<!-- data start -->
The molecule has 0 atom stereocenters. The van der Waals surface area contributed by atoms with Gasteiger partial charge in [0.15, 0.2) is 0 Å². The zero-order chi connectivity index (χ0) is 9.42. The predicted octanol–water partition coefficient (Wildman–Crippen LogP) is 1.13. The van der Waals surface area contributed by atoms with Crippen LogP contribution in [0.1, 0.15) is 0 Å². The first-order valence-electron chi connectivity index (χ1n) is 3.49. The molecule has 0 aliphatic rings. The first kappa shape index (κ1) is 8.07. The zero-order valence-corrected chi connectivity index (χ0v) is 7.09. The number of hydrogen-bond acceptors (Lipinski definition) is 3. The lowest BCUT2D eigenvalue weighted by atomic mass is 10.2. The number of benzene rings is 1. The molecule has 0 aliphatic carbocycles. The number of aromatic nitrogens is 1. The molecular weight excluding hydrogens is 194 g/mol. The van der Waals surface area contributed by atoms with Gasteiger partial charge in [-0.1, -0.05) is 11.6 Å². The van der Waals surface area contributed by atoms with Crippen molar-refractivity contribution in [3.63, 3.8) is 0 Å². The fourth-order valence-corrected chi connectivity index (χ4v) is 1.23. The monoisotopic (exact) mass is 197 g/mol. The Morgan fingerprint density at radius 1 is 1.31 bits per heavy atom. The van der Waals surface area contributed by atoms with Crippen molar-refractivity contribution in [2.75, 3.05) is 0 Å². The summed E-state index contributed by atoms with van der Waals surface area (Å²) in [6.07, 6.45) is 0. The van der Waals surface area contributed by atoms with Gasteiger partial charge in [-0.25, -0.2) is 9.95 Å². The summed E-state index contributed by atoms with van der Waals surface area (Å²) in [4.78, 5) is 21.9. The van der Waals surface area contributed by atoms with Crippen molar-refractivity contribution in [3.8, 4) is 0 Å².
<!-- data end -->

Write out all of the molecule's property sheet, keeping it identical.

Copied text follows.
The molecule has 0 atom stereocenters. The van der Waals surface area contributed by atoms with Gasteiger partial charge in [0.15, 0.2) is 0 Å². The zero-order chi connectivity index (χ0) is 9.42. The predicted octanol–water partition coefficient (Wildman–Crippen LogP) is 1.13. The van der Waals surface area contributed by atoms with Crippen LogP contribution in [0.1, 0.15) is 0 Å². The first-order valence-electron chi connectivity index (χ1n) is 3.49. The molecule has 0 aliphatic rings. The first kappa shape index (κ1) is 8.07. The zero-order valence-corrected chi connectivity index (χ0v) is 7.09. The number of hydrogen-bond acceptors (Lipinski definition) is 3. The lowest BCUT2D eigenvalue weighted by atomic mass is 10.2. The number of benzene rings is 1. The molecule has 0 aliphatic carbocycles. The number of aromatic nitrogens is 1. The molecular weight excluding hydrogens is 194 g/mol. The van der Waals surface area contributed by atoms with Gasteiger partial charge in [-0.1, -0.05) is 11.6 Å². The van der Waals surface area contributed by atoms with Crippen molar-refractivity contribution in [3.63, 3.8) is 0 Å². The fourth-order valence-corrected chi connectivity index (χ4v) is 1.23. The monoisotopic (exact) mass is 197 g/mol. The Morgan fingerprint density at radius 1 is 1.31 bits per heavy atom. The van der Waals surface area contributed by atoms with Crippen molar-refractivity contribution in [2.75, 3.05) is 0 Å². The summed E-state index contributed by atoms with van der Waals surface area (Å²) in [6.07, 6.45) is 0. The van der Waals surface area contributed by atoms with Gasteiger partial charge in [-0.25, -0.2) is 9.95 Å². The summed E-state index contributed by atoms with van der Waals surface area (Å²) in [4.78, 5) is 21.9. The van der Waals surface area contributed by atoms with Crippen molar-refractivity contribution in [3.8, 4) is 0 Å².